There is one thing that is not up for discussion as Gov. Jerry Brown battles to win support for the extension of California’s cap-and-trade program: the flow of cap-and-trade funds to the bullet train.
“If that’s a killer for you, then you have a dead body,” Brown told this newspaper’s editorial board.
The governor is urgently pressing the Legislature to pass Assembly Bills 398 and 617, two bills that are the product of months of private negotiations to reauthorize the cap-and-trade program for an additional 10 years. It’s currently set to expire in 2020.
What’s the rush? Brown says the world is hurtling toward catastrophic climate change that will lead to 47 percent of the planet having temperatures of 130 or even 140 degrees, with suffering and migration that will destabilize the world. “It’s damn real,” he said.
For the sake of argument, let’s agree that climate change is happening, catastrophic and entirely our fault.
California accounts for only 1 percent of global greenhouse gas emissions. We could shut down the entire state, turn off all the generators and shoot all the cows, and it would have absolutely no effect whatsoever on the global climate.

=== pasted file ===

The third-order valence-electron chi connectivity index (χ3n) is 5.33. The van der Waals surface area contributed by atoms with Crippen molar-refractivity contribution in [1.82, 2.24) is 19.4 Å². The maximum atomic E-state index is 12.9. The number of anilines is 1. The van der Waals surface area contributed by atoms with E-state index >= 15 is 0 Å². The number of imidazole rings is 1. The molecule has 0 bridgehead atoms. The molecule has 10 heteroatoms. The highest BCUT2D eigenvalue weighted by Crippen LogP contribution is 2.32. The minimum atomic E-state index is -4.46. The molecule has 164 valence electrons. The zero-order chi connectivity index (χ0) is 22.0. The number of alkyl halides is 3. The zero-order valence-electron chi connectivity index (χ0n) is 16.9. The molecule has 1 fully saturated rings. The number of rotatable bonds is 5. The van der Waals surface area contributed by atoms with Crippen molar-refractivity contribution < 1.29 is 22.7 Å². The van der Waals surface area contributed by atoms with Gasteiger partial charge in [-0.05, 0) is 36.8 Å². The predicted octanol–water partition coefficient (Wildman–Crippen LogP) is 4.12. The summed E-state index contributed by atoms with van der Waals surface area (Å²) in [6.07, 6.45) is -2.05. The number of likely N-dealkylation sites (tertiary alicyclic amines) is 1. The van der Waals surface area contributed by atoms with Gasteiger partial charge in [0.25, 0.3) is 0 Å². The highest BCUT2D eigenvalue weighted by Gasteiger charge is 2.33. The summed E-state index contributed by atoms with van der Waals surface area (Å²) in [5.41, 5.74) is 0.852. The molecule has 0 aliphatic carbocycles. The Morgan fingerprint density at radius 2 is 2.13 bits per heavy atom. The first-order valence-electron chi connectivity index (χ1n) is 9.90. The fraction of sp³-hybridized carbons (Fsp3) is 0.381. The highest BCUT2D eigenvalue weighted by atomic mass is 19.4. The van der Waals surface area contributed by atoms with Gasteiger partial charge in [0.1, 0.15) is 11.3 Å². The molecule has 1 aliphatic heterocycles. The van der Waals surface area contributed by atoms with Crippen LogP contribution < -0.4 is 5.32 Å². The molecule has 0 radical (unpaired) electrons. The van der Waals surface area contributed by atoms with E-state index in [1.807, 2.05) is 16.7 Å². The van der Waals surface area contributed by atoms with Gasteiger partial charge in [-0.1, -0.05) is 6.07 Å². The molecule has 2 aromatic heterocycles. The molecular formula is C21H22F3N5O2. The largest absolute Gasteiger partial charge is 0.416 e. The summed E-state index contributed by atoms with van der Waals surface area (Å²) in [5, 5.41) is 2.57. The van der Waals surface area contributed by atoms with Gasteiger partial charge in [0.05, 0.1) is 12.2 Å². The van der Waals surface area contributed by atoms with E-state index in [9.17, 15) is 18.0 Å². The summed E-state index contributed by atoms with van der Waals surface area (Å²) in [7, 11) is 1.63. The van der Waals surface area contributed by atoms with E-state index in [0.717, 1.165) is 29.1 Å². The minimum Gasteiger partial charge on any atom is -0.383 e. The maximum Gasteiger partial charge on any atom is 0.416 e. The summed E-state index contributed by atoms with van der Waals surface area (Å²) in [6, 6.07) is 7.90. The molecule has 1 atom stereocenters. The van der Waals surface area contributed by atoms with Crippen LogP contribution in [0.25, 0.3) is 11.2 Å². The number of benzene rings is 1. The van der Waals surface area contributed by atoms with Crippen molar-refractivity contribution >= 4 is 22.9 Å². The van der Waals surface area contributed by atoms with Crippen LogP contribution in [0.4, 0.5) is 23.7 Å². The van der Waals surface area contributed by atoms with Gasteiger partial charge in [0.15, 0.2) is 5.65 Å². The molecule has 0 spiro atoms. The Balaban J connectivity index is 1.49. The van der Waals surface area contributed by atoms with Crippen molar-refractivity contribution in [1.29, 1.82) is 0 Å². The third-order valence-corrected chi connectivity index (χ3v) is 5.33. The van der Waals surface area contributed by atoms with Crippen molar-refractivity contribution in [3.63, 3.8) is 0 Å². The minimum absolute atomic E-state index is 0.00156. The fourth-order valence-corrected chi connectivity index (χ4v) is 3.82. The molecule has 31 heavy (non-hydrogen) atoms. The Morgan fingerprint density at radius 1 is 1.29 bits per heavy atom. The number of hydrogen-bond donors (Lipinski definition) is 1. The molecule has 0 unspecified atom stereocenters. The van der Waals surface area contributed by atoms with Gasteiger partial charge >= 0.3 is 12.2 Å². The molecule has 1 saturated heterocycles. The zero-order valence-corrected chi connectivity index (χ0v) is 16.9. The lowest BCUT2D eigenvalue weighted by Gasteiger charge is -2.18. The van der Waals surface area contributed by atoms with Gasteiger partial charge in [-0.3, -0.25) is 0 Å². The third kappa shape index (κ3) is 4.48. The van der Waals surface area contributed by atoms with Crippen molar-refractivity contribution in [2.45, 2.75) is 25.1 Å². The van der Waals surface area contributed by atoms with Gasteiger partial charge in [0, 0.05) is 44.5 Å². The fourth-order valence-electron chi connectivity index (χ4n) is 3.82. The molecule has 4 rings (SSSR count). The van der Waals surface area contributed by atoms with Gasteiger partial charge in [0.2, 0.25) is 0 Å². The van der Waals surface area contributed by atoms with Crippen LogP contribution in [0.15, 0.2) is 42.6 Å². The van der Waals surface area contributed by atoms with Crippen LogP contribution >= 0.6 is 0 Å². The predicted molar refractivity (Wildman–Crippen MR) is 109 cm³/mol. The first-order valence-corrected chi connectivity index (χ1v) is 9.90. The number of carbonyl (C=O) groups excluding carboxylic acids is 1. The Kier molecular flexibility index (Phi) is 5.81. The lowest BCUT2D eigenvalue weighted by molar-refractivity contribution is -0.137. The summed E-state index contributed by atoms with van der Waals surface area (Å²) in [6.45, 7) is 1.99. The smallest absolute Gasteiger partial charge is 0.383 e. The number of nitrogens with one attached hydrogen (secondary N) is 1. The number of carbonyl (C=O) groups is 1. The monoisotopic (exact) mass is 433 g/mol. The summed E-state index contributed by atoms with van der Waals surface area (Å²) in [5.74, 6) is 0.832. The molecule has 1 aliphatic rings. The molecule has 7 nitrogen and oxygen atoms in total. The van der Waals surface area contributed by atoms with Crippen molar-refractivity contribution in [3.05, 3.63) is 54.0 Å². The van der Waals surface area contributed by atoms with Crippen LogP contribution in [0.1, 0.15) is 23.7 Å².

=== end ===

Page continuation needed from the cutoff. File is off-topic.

But the governor says California’s cap-and-trade program serves as a model for the world, inspiring other governments to adopt similar policies to reduce greenhouse gases.
The idea of cap and trade is that regulators place a statewide cap on greenhouse gas emissions and require permits for each ton of emissions that a facility produces. Some permits are given out at no charge, and the state holds back a large share of them to sell at quarterly auctions in order to raise revenue.
The revenue goes into the Greenhouse Gas Reduction Fund, and the legislature spends the money on politically favored projects connected to the climate. The connection is sometimes thin.
As of January, according to the governor’s budget summary, $3.37 billion had been spent this way. Those billions of dollars were pulled from the pockets of people who were paying higher prices for everything manufactured or transported in California.
In 2016, the nonpartisan Legislative Analyst’s Office said cap and trade had added 11 cents to the price of a gallon of gasoline, 13 cents to the price of diesel. Earlier this year, the LAO estimated that if the cap-and-trade program is extended for 10 years, it will add 63 cents to the cost of a gallon of gas in 2021, rising to 73 cents in 2031.
With its higher cost of…